Home » Sales, Sales Rules: How Can I Sell Better?

What are you trying to sell?

Submitted by on Thursday, 8 April 2010

I hope you laughed at this cartoon. Indeed, the cartoon is all-too-accurate: what are we trying to sell our prospects?

We are so busy trying to get them to agree with us and close a sale, that we sometimes don’t know what we are selling.

Are we selling them a solution so they will solve a problem? A new gizmo so they can do a better job? An additional tool kit to add to what they already have? A solution to replace an old one that doesn’t work so well anymore? Something they didn’t know they needed? Something they know they need but don’t think they want?

Do you know who buys you and why? Do you know why some prospects close and some don’t? Do you know why it’s best to approach one prospect one way, and another a different way – or do you just be You all the time and don’t reposition yourself according to each situation? And if you do the latter, are you just selling You?

What’s the difference between selling and helping someone make a buying decision? And how do you expect buyers to understand you if you are presenting your data into their belief system without them determining how to buy in to a new solution?

Just asking :)

sd

If you are looking for help discovering the answers to some of these questions, I can coach you.

Tags: , ,

  • jeteye

    I never sell, I solve. When you go in with that approach, you may discover a better sale than what you expected.

  • http://sharondrewmorgen.com sharondrew

    kenny: you have nothing to solve until the buyer has gone through their internal, private, and off-line decision issues. if the two department heads are having a fight about who pays for your solution, or the tech team decides they want to try doing it themselves, or if the internal work-around is good-enough for now and changing would cause too much disruption, there is absolutely nothing whatsoever you can solve. you're an outsider. you've got a solution for when they have figured out how to manage all internal stuff. then you can solve. otherwise you'd close a lot more sales. you're still focusing on the sales end of the equation, and it's lacking.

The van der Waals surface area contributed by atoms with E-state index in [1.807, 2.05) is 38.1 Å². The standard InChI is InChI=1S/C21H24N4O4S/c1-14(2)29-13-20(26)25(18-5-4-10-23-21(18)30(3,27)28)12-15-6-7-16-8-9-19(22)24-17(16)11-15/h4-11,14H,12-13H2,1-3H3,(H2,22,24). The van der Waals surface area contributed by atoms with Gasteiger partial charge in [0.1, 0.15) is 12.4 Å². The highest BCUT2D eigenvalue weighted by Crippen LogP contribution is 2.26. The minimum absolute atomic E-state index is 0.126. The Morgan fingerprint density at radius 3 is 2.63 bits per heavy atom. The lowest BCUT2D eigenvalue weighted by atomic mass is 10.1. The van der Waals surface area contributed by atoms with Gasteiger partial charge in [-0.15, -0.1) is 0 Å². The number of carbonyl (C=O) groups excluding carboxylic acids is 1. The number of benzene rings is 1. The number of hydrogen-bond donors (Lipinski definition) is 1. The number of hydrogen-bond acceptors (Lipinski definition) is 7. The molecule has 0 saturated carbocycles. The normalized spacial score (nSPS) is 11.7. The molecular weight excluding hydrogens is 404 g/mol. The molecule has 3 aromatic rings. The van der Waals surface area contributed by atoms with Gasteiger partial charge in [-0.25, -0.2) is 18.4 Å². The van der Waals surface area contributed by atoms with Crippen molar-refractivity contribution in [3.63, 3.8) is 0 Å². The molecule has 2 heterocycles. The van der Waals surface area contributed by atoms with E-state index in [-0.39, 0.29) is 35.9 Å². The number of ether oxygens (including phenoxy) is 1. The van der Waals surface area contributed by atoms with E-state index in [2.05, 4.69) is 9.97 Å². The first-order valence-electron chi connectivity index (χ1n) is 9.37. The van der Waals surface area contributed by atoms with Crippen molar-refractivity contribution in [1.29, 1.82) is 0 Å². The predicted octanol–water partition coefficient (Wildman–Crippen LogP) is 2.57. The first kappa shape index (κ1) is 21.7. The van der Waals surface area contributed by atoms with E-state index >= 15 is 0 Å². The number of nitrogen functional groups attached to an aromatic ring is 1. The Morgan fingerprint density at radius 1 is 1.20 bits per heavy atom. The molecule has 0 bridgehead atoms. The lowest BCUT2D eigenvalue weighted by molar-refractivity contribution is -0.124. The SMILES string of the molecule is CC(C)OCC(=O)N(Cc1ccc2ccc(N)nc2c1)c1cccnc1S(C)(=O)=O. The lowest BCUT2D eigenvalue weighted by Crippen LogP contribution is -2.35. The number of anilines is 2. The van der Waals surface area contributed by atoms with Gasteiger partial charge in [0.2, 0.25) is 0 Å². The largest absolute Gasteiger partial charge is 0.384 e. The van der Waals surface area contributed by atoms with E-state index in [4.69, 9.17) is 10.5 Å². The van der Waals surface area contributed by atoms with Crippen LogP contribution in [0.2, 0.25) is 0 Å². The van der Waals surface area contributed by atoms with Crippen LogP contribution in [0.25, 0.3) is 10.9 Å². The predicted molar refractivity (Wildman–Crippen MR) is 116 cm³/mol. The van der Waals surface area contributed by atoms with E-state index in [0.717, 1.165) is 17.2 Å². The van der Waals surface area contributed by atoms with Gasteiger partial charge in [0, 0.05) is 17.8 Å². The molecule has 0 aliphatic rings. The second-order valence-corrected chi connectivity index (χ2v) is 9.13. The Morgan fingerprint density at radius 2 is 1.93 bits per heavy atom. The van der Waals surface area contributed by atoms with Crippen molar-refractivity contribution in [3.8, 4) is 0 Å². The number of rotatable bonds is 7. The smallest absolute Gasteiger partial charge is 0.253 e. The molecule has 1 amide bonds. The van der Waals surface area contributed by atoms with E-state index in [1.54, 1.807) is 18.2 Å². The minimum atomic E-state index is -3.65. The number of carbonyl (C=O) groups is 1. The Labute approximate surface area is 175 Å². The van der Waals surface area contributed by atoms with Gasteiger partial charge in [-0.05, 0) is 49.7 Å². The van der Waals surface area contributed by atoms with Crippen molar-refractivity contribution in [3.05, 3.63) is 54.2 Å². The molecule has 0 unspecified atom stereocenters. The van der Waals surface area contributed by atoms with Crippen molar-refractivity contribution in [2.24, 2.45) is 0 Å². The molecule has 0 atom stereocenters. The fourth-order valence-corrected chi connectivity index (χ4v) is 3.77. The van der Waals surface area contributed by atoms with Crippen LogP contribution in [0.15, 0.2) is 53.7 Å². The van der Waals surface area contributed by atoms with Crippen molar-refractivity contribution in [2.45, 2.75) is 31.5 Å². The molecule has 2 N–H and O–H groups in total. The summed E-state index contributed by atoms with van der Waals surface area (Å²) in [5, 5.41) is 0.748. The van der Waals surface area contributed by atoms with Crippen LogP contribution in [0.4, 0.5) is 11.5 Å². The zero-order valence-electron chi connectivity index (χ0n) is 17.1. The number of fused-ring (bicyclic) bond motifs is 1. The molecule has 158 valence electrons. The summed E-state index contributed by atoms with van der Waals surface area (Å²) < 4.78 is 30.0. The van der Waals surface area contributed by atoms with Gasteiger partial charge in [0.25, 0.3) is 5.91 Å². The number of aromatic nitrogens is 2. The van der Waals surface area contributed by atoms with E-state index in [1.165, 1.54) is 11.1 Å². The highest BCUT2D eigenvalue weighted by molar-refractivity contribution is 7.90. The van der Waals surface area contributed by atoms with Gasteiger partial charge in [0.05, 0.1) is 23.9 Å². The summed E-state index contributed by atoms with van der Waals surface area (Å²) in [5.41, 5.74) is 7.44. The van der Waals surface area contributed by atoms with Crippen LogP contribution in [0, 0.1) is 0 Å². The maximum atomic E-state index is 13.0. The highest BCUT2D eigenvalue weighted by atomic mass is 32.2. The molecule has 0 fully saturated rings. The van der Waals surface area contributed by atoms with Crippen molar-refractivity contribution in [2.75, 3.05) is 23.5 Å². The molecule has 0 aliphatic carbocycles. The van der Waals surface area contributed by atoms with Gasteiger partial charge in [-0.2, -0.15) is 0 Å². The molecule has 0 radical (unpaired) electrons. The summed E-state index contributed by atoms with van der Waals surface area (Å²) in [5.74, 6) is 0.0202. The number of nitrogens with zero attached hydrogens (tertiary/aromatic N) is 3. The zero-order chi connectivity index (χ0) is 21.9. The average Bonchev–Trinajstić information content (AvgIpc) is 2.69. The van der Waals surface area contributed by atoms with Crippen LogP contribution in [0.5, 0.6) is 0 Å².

• jeteye

    I never sell, I solve. When you go in with that approach, you may discover a better sale than what you expected.

  • http://sharondrewmorgen.com sharondrew

    kenny: you have nothing to solve until the buyer has gone through their internal, private, and off-line decision issues. if the two department heads are having a fight about who pays for your solution, or the tech team decides they want to try doing it themselves, or if the internal work-around is good-enough for now and changing would cause too much disruption, there is absolutely nothing whatsoever you can solve. you're an outsider. you've got a solution for when they have figured out how to manage all internal stuff. then you can solve. otherwise you'd close a lot more sales. you're still focusing on the sales end of the equation, and it's lacking.